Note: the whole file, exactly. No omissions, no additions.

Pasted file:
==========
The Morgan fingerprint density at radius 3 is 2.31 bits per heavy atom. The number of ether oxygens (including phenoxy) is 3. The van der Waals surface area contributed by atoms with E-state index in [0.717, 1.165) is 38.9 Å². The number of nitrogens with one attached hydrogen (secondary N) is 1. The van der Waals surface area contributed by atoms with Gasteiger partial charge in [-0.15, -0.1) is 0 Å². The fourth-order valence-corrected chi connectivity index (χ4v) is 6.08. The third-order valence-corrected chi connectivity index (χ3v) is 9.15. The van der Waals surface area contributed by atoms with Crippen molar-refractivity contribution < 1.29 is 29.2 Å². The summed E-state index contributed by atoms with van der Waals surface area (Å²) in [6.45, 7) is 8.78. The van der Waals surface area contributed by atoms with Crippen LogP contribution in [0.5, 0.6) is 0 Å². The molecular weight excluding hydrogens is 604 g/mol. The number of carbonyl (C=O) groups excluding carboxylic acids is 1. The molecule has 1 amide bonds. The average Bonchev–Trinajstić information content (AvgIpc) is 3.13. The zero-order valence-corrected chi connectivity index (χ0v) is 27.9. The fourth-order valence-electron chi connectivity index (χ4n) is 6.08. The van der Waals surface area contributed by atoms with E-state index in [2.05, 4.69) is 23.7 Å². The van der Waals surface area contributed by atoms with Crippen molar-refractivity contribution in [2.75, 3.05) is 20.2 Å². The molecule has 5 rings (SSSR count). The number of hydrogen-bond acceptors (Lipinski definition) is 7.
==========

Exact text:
The Morgan fingerprint density at radius 3 is 2.31 bits per heavy atom. The number of ether oxygens (including phenoxy) is 3. The van der Waals surface area contributed by atoms with E-state index in [0.717, 1.165) is 38.9 Å². The number of nitrogens with one attached hydrogen (secondary N) is 1. The van der Waals surface area contributed by atoms with Gasteiger partial charge in [-0.15, -0.1) is 0 Å². The fourth-order valence-corrected chi connectivity index (χ4v) is 6.08. The third-order valence-corrected chi connectivity index (χ3v) is 9.15. The van der Waals surface area contributed by atoms with Crippen molar-refractivity contribution < 1.29 is 29.2 Å². The summed E-state index contributed by atoms with van der Waals surface area (Å²) in [6.45, 7) is 8.78. The van der Waals surface area contributed by atoms with Crippen LogP contribution in [0.5, 0.6) is 0 Å². The molecular weight excluding hydrogens is 604 g/mol. The number of carbonyl (C=O) groups excluding carboxylic acids is 1. The molecule has 1 amide bonds. The average Bonchev–Trinajstić information content (AvgIpc) is 3.13. The zero-order valence-corrected chi connectivity index (χ0v) is 27.9. The fourth-order valence-electron chi connectivity index (χ4n) is 6.08. The van der Waals surface area contributed by atoms with E-state index in [2.05, 4.69) is 23.7 Å². The van der Waals surface area contributed by atoms with Crippen molar-refractivity contribution in [2.75, 3.05) is 20.2 Å². The molecule has 5 rings (SSSR count). The number of hydrogen-bond acceptors (Lipinski definition) is 7.